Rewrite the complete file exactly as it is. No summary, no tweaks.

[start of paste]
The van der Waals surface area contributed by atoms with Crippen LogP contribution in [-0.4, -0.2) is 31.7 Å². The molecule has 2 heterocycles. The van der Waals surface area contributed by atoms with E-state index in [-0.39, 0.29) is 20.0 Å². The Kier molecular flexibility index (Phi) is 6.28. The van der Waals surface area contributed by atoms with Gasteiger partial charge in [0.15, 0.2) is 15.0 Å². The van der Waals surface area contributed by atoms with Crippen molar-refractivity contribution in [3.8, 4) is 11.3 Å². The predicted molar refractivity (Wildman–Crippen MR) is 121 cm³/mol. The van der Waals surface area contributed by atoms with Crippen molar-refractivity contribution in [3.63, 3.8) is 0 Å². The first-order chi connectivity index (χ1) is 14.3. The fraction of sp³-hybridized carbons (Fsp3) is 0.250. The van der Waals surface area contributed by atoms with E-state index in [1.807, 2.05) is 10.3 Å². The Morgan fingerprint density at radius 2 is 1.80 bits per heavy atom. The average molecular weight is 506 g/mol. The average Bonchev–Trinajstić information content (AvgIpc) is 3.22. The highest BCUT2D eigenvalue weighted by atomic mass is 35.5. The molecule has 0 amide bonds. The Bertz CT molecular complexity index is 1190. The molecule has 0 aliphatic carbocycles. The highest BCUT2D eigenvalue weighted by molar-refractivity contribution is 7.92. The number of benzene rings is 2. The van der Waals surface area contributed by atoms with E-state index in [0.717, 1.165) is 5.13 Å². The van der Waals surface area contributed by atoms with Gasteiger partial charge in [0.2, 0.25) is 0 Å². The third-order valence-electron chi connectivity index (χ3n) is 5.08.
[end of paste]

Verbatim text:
The van der Waals surface area contributed by atoms with Crippen LogP contribution in [-0.4, -0.2) is 31.7 Å². The molecule has 2 heterocycles. The van der Waals surface area contributed by atoms with E-state index in [-0.39, 0.29) is 20.0 Å². The Kier molecular flexibility index (Phi) is 6.28. The van der Waals surface area contributed by atoms with Gasteiger partial charge in [0.15, 0.2) is 15.0 Å². The van der Waals surface area contributed by atoms with Crippen molar-refractivity contribution in [3.8, 4) is 11.3 Å². The predicted molar refractivity (Wildman–Crippen MR) is 121 cm³/mol. The van der Waals surface area contributed by atoms with Crippen molar-refractivity contribution in [3.63, 3.8) is 0 Å². The first-order chi connectivity index (χ1) is 14.3. The fraction of sp³-hybridized carbons (Fsp3) is 0.250. The van der Waals surface area contributed by atoms with E-state index in [1.807, 2.05) is 10.3 Å². The Morgan fingerprint density at radius 2 is 1.80 bits per heavy atom. The average molecular weight is 506 g/mol. The average Bonchev–Trinajstić information content (AvgIpc) is 3.22. The highest BCUT2D eigenvalue weighted by atomic mass is 35.5. The molecule has 0 amide bonds. The Bertz CT molecular complexity index is 1190. The molecule has 0 aliphatic carbocycles. The highest BCUT2D eigenvalue weighted by molar-refractivity contribution is 7.92. The number of benzene rings is 2. The van der Waals surface area contributed by atoms with E-state index in [0.717, 1.165) is 5.13 Å². The van der Waals surface area contributed by atoms with Gasteiger partial charge in [0.2, 0.25) is 0 Å². The third-order valence-electron chi connectivity index (χ3n) is 5.08.